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    Thank you all for the load of information you have supplied . The reference material provided by rg.sw.wa and the comments by Whale Rider go a long way to quieting my worries . Now I know that I can even consider an FD unit from an R1150 as substitute .
    The bike actually has been parked in the barn ( NO livestock !!:topes :D) under a cover the last six years after it dumped metal shim pieces in a gearbox oil change.
    That summer I did get a replacement tranny from the original selling dealer at a good price , but being a procrastinator I have not yet gotten around to doing that swap, went riding on another bike . Since the back end has to come off I figure it might as well get a less aged FD and make it a two -for -one project . I have been intimidated by the Haynes manual which does not delve into FD internals, saying that such is best left to expert technicians . I might even decide to take the FD apart first to see if the gears are worn( shouldn't be ,it ran fine ,no whining or bad noises like when the bearing failed ) I have been looking at the ADV tutorial about that rebuild and it suggests that fairly basic tools and techniques used with patience will suffice . If that job turns out badly :dunno I can still get a replacement FD .
    It being a closed gear unit I am still uninformed about how actually the bevel gears are kept in the exact required mesh engagement- shims ? or is it as a one-and-only-way decided by the case halves ? Back to the ADV tutorial videos .
    #7
  8. mouthfulloflake

    mouthfulloflake Not afraid

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    There are shims under the bearing, if it lead a long life, just re-use the shims as they are.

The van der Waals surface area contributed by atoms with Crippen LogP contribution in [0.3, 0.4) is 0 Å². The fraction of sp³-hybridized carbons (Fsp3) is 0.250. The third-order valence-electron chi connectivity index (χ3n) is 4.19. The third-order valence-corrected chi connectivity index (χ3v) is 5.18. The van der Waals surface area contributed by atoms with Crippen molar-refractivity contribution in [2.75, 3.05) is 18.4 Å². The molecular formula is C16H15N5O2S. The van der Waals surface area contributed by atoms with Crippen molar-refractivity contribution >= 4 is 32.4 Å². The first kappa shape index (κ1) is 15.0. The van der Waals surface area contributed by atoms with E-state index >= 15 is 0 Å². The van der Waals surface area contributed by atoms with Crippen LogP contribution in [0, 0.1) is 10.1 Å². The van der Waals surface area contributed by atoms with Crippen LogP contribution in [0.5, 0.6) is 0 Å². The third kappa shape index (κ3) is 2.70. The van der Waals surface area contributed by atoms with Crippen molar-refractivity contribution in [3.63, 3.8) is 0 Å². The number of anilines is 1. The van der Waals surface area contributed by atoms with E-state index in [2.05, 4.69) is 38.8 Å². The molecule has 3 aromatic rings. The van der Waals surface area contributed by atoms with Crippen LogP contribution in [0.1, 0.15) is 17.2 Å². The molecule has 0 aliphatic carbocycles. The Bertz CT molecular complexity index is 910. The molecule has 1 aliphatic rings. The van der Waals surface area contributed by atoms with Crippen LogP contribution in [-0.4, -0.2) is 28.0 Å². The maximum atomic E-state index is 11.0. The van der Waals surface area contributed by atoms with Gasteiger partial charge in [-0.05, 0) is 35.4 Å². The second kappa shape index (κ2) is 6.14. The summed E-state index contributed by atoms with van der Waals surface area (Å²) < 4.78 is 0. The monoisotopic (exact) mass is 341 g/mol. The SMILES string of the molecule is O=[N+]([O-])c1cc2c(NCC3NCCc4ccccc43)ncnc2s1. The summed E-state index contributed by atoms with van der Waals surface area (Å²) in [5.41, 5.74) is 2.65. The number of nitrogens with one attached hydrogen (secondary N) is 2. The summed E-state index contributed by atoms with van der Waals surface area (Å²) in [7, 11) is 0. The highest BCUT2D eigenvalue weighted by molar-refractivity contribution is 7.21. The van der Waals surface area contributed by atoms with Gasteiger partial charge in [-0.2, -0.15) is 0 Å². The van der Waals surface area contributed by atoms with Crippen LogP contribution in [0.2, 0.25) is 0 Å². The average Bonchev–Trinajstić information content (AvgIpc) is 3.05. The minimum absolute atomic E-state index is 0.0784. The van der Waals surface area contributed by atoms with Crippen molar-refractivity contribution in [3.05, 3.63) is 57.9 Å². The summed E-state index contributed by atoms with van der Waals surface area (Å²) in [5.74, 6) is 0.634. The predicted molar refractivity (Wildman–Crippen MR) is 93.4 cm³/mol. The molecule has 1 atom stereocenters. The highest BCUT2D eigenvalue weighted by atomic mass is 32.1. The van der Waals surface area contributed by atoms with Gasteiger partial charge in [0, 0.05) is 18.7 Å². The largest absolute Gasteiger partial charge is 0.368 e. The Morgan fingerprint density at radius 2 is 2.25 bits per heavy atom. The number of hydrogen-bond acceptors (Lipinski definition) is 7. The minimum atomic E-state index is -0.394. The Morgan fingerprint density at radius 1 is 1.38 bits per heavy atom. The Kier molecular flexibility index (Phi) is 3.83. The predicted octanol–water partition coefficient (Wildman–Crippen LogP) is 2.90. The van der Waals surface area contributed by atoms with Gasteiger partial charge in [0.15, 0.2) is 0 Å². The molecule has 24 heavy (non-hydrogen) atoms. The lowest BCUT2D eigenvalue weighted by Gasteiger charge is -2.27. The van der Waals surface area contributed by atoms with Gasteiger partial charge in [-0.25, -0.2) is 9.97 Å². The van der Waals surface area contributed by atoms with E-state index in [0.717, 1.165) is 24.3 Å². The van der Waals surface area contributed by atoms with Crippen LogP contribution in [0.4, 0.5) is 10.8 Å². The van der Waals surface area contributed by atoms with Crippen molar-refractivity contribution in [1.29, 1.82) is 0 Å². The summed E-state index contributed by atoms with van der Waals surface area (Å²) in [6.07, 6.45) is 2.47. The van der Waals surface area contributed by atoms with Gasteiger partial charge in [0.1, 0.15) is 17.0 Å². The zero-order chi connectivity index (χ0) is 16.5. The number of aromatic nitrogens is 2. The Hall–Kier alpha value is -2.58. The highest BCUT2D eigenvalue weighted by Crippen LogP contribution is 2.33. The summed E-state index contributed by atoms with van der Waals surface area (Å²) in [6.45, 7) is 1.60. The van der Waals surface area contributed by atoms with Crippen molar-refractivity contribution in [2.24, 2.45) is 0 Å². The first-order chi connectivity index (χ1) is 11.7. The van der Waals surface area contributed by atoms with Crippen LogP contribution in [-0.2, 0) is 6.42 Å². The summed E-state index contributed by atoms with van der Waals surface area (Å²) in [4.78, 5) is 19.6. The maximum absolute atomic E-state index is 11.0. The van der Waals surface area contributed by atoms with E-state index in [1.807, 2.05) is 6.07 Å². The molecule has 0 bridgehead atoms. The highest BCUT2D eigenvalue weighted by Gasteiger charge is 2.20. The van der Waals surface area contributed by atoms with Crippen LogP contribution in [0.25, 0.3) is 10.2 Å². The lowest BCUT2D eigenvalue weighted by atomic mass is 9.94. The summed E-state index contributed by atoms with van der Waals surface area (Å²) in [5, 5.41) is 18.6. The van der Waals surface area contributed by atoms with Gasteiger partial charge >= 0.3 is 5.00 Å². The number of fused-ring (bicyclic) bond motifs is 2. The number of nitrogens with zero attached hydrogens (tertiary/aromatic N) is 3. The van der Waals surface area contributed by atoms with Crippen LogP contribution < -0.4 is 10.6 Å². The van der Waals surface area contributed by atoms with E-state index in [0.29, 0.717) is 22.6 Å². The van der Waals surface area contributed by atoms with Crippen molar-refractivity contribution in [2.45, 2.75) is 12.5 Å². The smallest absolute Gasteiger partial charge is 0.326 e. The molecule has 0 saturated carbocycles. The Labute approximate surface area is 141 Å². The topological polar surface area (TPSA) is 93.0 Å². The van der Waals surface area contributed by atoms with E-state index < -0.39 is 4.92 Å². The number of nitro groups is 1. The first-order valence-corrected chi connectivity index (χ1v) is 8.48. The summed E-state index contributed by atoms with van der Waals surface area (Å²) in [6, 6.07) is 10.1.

If it failed early, you need to investigate further and possibly reshim at a different thickness to improve the gear mesh, and hopefully lengthen the bearings life.
    #8
  9. Sjoerd Bakker

    Sjoerd Bakker Long timer

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    Any opinions on this welcome; and a bit more background on the failures , possible cause
    The FD gave out in Guatemala ,about two days after I had an unintended very hard landing in a vado which suddenly appeared in an otherwise flat smooth paved sideroad in Nicaragua ( to VillaNueva) . I think the sudden square- on hard whack might have overdone it for the big FD bearing and considering the timing of the tranny spitting out thin flat sheet metal bits these might also derive from initiation in that same incident.
    The FD bearing and seal were replaced by Bavaria Motors in Guatemala City and total cost was (incredibly ) still under $200 US, so I have no complaints on that side ; it was an emergency repair and it got me mobile and home .
    But obviously when the FD began to show oil misting only 12000km after being repaired it was too early. Then again , the bike now has a total of 252800km on it , so maybe the tech in GT City could have reshimmed it but did not . Still, no complaint on them , they got me going quickly .
    My reason for considering buying a used FD are financial - around $200 and be done , with my labor.. Any time I take stuff in to the BMW shop here the bill comes to $1000 and up for the expensive new parts and the shop hourly rate .The FD will be no exception .
    #9
  10. rg sw wa.

    rg sw wa. Been here awhile

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    Suggest doing some searches on replacing the large seal on the left side / outside of the final drive and the large internal bearing. I didnt save the R & R procedures with pics that I used to do the job but am sure you can find it. I read the procedures a couple of times, looked at the pics and did the job. Now I bet you can even find the procedures on youtube. What usually fails internally is the large bearing and pieces of it can come out when you drain the oil.
    #10
  11. slartidbartfast

    slartidbartfast Love those blue pipes

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    Check in the Good Karma thread. Ricky is giving away boxes of early GS parts (probably the most reliable FD's) and there might be a FD amongst them.
    #11